As more and more Congressional leaders age into dementia while holding on to their seats, football would also nudge the country to send younger, fresher talent to D.C. While the jobs of any of the three branches of government are demanding, they tend to exercise the brain a lot more than the body. With legislative business determined by playing smashmouth football, there would be need for field generals to exhibit strength in their quads and hamstrings, not just their ability to raise piles of PAC cash. So if players from the greatest generation can’t shape up, they’d quickly lose re-election to new blood that could ram their party’s legislative agenda into the end zone.  Meanwhile, the power players throwing, catching and running the ball would be freshmen representatives or baby-faced SCOTUS clerks. 

Given America’s insatiable appetite for the sport, football can bring the country together at a crucial time, fusing our love of scrambling quarterbacks and defensive schemes with the process of governing that will be embraced by conservatives and liberals alike. And then? We export our pigskin politics to the rest of the world — so our conflicts in the Middle East and our stalemates with Russia and China can all be solved peacefully on the gridiron, rather than the battlefield. 

Governance through football: May it lead us forward as one nation, indivisible, with liberty and slant patterns for all!

Special thanks to University of Michigan sports writer Jack Whitten for co-authoring this editorial.

Democrats, take heart.

Sure, you’ve had a lousy week (to go with a lousy three years), with the Senate acquittal of your most hated foe coupled with the Iowa caucus debacle making you look like the political equivalent of the New York Knicks.

One might argue that this week we hit extreme Republicanism, with the Donald’s triumphant victory lap contrasted by Nancy Pelosi “tearing up” at the conclusion of Tuesday’s State of the Union.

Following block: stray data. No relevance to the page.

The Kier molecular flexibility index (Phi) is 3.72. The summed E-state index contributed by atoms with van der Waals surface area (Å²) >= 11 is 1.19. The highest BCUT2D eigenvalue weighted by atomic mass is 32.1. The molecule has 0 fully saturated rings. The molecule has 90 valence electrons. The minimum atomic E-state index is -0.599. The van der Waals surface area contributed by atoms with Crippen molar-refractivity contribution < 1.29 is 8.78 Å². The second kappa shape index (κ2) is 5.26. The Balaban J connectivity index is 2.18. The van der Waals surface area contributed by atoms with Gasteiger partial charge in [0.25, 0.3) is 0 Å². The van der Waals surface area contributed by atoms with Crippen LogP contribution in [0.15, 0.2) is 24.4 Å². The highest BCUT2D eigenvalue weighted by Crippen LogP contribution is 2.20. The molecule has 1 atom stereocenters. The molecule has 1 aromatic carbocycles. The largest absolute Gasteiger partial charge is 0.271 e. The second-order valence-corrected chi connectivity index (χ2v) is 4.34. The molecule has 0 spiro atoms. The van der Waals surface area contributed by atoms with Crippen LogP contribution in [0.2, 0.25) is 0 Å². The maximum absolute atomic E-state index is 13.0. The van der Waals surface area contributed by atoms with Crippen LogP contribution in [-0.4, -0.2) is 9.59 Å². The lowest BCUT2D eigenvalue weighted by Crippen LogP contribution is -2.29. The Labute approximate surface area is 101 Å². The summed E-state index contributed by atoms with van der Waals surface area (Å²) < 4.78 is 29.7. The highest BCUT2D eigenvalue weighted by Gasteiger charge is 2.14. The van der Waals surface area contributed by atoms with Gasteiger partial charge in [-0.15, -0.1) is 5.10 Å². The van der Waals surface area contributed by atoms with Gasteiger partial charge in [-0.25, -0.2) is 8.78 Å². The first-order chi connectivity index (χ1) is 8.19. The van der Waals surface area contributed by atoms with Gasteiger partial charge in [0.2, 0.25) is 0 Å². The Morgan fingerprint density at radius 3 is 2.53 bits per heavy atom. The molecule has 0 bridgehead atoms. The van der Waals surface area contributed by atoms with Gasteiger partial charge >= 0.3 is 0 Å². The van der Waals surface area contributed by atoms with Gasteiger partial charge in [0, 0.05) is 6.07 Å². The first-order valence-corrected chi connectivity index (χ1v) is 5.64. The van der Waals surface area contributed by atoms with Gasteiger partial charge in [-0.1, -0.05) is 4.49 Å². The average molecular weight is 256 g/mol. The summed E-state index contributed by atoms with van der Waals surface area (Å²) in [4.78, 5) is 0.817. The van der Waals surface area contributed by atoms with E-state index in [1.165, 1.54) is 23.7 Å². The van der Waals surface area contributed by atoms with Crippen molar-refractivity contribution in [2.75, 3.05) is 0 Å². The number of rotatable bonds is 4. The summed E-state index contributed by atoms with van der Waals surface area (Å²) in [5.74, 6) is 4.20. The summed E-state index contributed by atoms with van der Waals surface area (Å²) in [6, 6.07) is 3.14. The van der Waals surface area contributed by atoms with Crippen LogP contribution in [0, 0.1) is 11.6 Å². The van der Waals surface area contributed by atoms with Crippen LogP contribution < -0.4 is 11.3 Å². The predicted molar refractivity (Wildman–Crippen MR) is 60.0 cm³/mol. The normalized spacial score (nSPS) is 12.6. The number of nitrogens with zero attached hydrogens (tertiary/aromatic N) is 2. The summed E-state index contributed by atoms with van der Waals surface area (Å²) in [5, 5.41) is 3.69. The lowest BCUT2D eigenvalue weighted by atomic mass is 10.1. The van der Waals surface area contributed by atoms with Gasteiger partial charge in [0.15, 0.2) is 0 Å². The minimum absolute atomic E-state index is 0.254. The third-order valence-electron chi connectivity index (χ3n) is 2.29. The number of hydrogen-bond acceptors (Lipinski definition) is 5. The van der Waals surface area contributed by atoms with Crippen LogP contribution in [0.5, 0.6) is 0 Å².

So why is this great news for every blue stater out there? Take a moment to consider the “pendulum effect.” Also called the pendulum law, it was discovered by Galileo in 1602 and describes the regular, swinging motion of a pendulum by the action of gravity and acquired momentum. 

Much like Signor Galilei’s pendulum experiments, trends in politics have swung back and forth between opposite extremes for the last few decades. From George H.W Bush to Bill Clinton. From Clinton to George W. Bush. From W. to Barrack Obama. And from Barry to Don.  Man, that pendulum swings more than Benny Goodman ever did.

While we can’t predict the exact moment the pendulum will swing past the median point and deliver a victory for the left, the move away from DJT very well could have begun yesterday. It will only be in hindsight that our political scholars will pinpoint the timing exactly.
But we can posit based on the latest Presidential Medal of Freedom recipient,  our next president will be as liberal as Rush Limbaugh is conservative.
As for swings of momentum in your own life, it helps to have a physical object to be reminded of the power of physics to revise your own course on a regular basis. It also can act as a soothing escape during moments of stress and tension.*
*For those with heavy stress over the current political situation, a life-sized outdoor pendulum might be required.

One could argue that Martin Luther King was the most important political activist in modern American history.

He was certainly the most hated man in America during the 1960s, for railing against the inequities suffered by African-Americans at the hands of whites, advocating for a guaranteed basic income for all people (60 years before Andrew Yang) and stumping for a redistribution of wealth (beating Bernie Sanders and Liz Warren to the punch).

In other words, the guy was a stone-cold radical who shook up a country coming out of the “Happy Days” of the 1950s.

So you might think that Martin was a dour sort. After all, when he wasn’t exhorting millions to rise up and claim their share of the American Dream, he was busy protesting the Vietnam War and fighting consumer exploitation by industry.

But did you know, five minutes before James Earl Ray gunned him down, Dr. King was busy having a pillow fight? This according to Andrew Young, who was with him that day in Memphis.

As all SuperOptimists know, it’s important to let off steam by hitting one of your trusted personal advisors with a hammer blow of feathers when they least expect it.

King was also known for laughing at his posse for jumping in front of him in crowds, ostensibly to protect him but, in King’s eyes, more likely trying to get their pictures in the paper.

May we continue to humanize the people we venerate as saints, while not judging their mirthful side as being at odds with the seriousness of their purpose.